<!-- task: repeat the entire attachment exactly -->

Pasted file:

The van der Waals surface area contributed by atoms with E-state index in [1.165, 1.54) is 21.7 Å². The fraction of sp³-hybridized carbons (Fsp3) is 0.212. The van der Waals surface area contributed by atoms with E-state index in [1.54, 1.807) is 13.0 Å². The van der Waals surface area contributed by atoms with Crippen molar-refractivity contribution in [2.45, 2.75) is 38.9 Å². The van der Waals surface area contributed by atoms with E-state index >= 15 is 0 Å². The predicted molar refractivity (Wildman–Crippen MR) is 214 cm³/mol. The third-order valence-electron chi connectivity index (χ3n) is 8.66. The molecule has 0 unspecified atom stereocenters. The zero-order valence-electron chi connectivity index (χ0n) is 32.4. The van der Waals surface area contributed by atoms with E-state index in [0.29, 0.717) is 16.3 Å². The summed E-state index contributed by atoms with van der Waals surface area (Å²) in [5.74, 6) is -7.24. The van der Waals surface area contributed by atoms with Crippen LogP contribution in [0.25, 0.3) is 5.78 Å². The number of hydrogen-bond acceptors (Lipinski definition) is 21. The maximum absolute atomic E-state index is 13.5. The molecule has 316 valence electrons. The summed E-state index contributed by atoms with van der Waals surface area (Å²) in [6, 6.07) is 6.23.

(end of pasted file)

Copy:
The van der Waals surface area contributed by atoms with E-state index in [1.165, 1.54) is 21.7 Å². The fraction of sp³-hybridized carbons (Fsp3) is 0.212. The van der Waals surface area contributed by atoms with E-state index in [1.54, 1.807) is 13.0 Å². The van der Waals surface area contributed by atoms with Crippen molar-refractivity contribution in [2.45, 2.75) is 38.9 Å². The van der Waals surface area contributed by atoms with E-state index >= 15 is 0 Å². The predicted molar refractivity (Wildman–Crippen MR) is 214 cm³/mol. The third-order valence-electron chi connectivity index (χ3n) is 8.66. The molecule has 0 unspecified atom stereocenters. The zero-order valence-electron chi connectivity index (χ0n) is 32.4. The van der Waals surface area contributed by atoms with E-state index in [0.29, 0.717) is 16.3 Å². The summed E-state index contributed by atoms with van der Waals surface area (Å²) in [5.74, 6) is -7.24. The van der Waals surface area contributed by atoms with Crippen LogP contribution in [0.25, 0.3) is 5.78 Å². The number of hydrogen-bond acceptors (Lipinski definition) is 21. The maximum absolute atomic E-state index is 13.5. The molecule has 316 valence electrons. The summed E-state index contributed by atoms with van der Waals surface area (Å²) in [6, 6.07) is 6.23.